Tenugui carrying various patterns are sold also at “and wander” stores. Outdoor trekkers use it to wipe away sweat or wrap it around the neck or drape it over the head for sun protection. Mori says she often use Tenugui as a pillow cover when staying at a mountain hut, or as a towel after dipping herself in a hot spring spa after a long day of trekking.
“Tenugui has raw-cut ends, preventing any moisture buildup at the corners and making it very quick to dry.”
Towels are bulky, however thin they may be. In contrast, Tenugui is very appealing because it is compact, highly absorbent and fast-drying due to its design, even if it is made of cotton.

Mori’s favorite Tenugui was purchased at Kamawanu’s Asakusa store at the time of the store’s mountain-themed event. It features various mountain-themed illustrations, drawn by the mountain-loving illustrator, Megumi Ochiai.
“It’s more than five years old, looking worn out and faded. I still use it often because I love the worn look.”

She often buys Tenugui as a gift for her friends as it can be used not only in a tough natural environment but also in a variety of other outdoor situations such as camping and marathon.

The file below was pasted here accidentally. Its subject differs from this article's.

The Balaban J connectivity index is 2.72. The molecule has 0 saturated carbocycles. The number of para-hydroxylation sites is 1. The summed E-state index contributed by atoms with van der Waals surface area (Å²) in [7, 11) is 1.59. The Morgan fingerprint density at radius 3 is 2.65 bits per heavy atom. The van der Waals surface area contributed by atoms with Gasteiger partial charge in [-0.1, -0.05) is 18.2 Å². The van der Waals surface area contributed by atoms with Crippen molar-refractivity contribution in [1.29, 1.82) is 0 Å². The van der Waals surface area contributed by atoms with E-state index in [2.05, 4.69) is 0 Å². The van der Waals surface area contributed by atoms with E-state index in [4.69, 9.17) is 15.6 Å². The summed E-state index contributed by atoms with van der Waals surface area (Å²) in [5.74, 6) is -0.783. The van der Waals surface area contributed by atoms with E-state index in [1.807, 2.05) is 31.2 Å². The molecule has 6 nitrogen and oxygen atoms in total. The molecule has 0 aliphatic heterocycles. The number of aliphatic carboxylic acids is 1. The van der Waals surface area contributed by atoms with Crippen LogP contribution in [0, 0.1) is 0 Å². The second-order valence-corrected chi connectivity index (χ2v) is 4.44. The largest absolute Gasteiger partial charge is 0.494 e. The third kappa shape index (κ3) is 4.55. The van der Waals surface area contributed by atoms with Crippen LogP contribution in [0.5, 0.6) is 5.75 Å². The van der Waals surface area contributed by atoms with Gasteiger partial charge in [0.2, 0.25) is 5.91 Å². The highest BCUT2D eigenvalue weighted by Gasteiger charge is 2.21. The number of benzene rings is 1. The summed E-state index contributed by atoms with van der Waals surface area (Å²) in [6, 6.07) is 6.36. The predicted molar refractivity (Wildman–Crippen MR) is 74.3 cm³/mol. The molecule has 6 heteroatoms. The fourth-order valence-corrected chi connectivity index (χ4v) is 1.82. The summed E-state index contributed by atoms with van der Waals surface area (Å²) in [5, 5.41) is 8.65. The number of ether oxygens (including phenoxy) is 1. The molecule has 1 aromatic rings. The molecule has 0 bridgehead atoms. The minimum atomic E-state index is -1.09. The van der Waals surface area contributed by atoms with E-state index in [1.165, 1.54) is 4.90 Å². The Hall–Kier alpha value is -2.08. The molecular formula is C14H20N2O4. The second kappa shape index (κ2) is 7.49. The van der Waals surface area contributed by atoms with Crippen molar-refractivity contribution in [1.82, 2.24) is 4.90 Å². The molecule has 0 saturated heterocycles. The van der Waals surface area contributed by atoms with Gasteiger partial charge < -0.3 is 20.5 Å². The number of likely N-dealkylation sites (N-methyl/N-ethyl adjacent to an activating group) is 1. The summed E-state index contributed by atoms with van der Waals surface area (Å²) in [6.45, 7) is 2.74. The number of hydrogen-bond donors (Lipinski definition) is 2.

“Mountain huts often sell individually-designed Tenugui, a perfect souvenir because of their unique patterns. They are quite affordable, too. It is fun collecting Tenugui from different mountainous regions and mountain huts.”
Tenugui is light, convenient, fast-drying, functional and comes in designs that entices you to start a collection.
“Tenugui has so much appeal packed into such small area. That makes them so special,” says Mori.

Mihoko Mori
Mori is the designer and executive officer of the brand “and wander.” She started out as a member of a collection brand’s design team, and became a freelance designer in 2004. Her mountain-walking hobby turned into her job in 2011, when she launched the outdoor brand “and wander” with her former colleague, Keita Ikeuchi. She loves outdoor life, going trekking on long trails in and outside Japan in summer and skiing in winter.

Planned and produced by Aiko Yaguchi(NON-GRID.Inc)
Photographs by Kohei Yamamoto
Interviewed by Tomoko Yanagisawa